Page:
WASHINGTON, D.C., Sept. 25 — Dr. Elizabeth Hausler, Founder and CEO of Build Change, delivered an impassioned TED Talk to the organization’s “We the Future” conference in New York, joining thousands of other social entrepreneurs and activists in calling for a renewed commitment to building housing resilience and battling poverty in the developing world. The marquis event at the TED World Theater in Manhattan celebrated the 73rd annual opening session of the United Nations General Assembly. “It’s time we treat unsafe housing as the global epidemic that it is,” Hausler said. “It’s time to strengthen every building just like we would vaccinate every child in a public health emergency.” Around the world, natural disasters destroy thousands of lives and erase decades of economic gains each year. These outcomes are undeniably devastating and completely preventable, Dr. Hausler said, and substandard housing … Read More
Since March 2018, I have been working with the Build Change Philippines team in Metro Manila. The island country is absolutely breathtaking, and the team here is incredible!
by Dr. James Mwangi, Simpson Strong-Tie Engineering Excellence Fellow 2017-18 Arriving on the other side of the Pacific The journey to Padang, Indonesia started on August 3rd, 2017 in San Francisco, California with connections in Manila, Philippines and Jakarta, Indonesia. I arrived exhausted but excited in Padang on August 5th after almost 24 hours in the air. Padang is the provincial capital of West Sumatra and lies just south of the equator. The high temperatures are usually in the low 80’s, with lows hovering around the mid-70’s (Fahrenheit). I arrived in what is said to be “dry season” (May-September), although the high humidity and rain do not coincide with my experience of dry seasons elsewhere. I imagine the wet season (October ‐ April) is like living in a swimming pool. Padang’s old town lies in the low land, designated a … Read More
An estimated 500,000 houses are only partially damaged after the 2015 earthquakes in Nepal. That means out of 750,000 houses estimated to be damaged or destroyed, 2/3 of them are still standing but cracked and unsafe for people to use. These homeowners are not in need of newly constructed houses, but an opportunity to save as much of their original house as possible and strengthen it through retrofitting. Retrofitting is an innovative and cost-effective method of seismically strengthening existing houses by strengthening structural elements and stabilizing the current structure, making them earthquake resistant. An estimated 2.5 million lives would be made safer from future earthquakes if these 500,000 homeowners are aware of and choose the option to retrofit. Not only would millions of people be safer, but in the process an estimated 30 megatons of construction materials and 1 billion … Read More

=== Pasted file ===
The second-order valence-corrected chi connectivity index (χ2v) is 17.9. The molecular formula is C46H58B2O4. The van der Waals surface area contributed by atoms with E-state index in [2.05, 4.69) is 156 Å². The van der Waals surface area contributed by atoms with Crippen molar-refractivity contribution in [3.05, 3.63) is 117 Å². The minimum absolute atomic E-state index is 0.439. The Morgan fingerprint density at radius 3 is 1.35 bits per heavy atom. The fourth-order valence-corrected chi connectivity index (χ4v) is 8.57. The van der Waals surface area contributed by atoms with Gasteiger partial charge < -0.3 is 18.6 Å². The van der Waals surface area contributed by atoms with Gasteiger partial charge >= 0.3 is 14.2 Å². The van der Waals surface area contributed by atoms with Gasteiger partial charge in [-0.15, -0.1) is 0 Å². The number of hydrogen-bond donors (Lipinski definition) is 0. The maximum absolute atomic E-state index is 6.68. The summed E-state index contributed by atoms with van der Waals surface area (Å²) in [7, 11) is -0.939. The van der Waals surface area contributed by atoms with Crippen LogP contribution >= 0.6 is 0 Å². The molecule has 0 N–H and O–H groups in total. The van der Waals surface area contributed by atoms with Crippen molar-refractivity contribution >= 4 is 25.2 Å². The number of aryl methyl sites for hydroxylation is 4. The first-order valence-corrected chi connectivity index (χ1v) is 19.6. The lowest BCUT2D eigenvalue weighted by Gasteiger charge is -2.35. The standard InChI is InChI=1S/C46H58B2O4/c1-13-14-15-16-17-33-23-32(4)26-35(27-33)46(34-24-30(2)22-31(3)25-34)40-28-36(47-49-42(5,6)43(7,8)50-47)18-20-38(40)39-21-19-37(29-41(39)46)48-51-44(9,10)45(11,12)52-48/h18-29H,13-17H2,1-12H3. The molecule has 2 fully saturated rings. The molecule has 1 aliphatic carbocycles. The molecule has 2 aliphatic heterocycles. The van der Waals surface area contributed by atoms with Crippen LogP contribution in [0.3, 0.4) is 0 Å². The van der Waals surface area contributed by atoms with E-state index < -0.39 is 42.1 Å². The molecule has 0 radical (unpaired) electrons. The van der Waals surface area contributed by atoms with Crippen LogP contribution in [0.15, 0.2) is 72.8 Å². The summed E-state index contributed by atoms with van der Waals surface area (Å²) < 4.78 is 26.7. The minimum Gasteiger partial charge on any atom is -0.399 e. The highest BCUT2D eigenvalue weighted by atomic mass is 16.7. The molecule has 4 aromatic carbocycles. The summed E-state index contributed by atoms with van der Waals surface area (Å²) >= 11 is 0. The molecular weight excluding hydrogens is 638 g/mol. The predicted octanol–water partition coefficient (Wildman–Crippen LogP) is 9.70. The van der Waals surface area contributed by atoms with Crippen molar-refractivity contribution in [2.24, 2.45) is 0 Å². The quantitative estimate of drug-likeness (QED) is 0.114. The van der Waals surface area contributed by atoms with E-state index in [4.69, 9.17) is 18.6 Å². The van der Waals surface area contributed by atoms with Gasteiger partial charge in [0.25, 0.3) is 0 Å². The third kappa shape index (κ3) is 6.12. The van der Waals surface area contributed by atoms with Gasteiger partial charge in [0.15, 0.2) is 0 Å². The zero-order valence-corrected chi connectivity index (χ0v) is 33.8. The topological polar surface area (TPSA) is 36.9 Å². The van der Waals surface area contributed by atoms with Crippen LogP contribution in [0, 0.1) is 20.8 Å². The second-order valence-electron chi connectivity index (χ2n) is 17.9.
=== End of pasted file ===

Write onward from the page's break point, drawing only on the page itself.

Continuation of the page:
Today we visited two more affected sub-districts in Pidie Jaya. In the morning we went to Bandar Baru sub-district and visited two schools. The buildings are confined masonry, and include teacher housing. Walls have collapsed in a few of the classrooms and the library building. The damage that we found in those two schools are quite similar to the damage at the schools we visited earlier in the week: cracks in the walls near windows and doors, and separation between columns, beams, and walls. One of the buildings with teacher housing has metal roof framing and metal sheet roof covers. We then went to Jie-jiem village, one of the most affected areas in Bandar Baru sub-district. According to the village leader, there are 77 damaged houses- about 60% houses in the village. The majority are confined masonry houses, and … Read More
Today we drove from Jeremie toward the mountains in the middle of the Grande Anse department. On the bumpy road along the Grande Anse River we saw dozens of houses with heavy damages from the hurricane. The houses are mainly constructed with a wood frame and stone masonry. The wind force shocked the buildings, provoking the fall of the top corners of some walls and cracks near the column joints. The use of mud mortar to place the stones is insufficient to tie the stone together well. We saw houses that withstood the hurricane better when they were plaster with cement mortar. Foreman are using untreated wood to build the frame with a spacing of typically 1m. The wood elements are not saw lumber, but generally round wood approximately 7-10cm diameter. On the most damaged houses we saw that the … Read More
Over 150 adults and 100 children participated in our Better Building Material community event in Takengon, Indonesia in December 2014. We have been working with 200 local brick-makers, mostly women, to help them produce better quality bricks. Houses and schools built with poor-quality bricks or concrete blocks are likely to collapse during natural disasters. Better bricks and concrete blocks make safer houses and schools. We provide on-the-job training for small businesses that manufacture bricks and blocks to improve the quality of their products. We also offer business skills training in management, budgeting, and more efficient manufacturing techniques. We conduct public outreach to encourage local communities to use these safer building materials. To keep children occupied while their parents learned about safe building techniques and better brickmaking at this event, we held coloring, drawing, and writing contests. Little 8-year-old Fatimatuz wrote about … Read More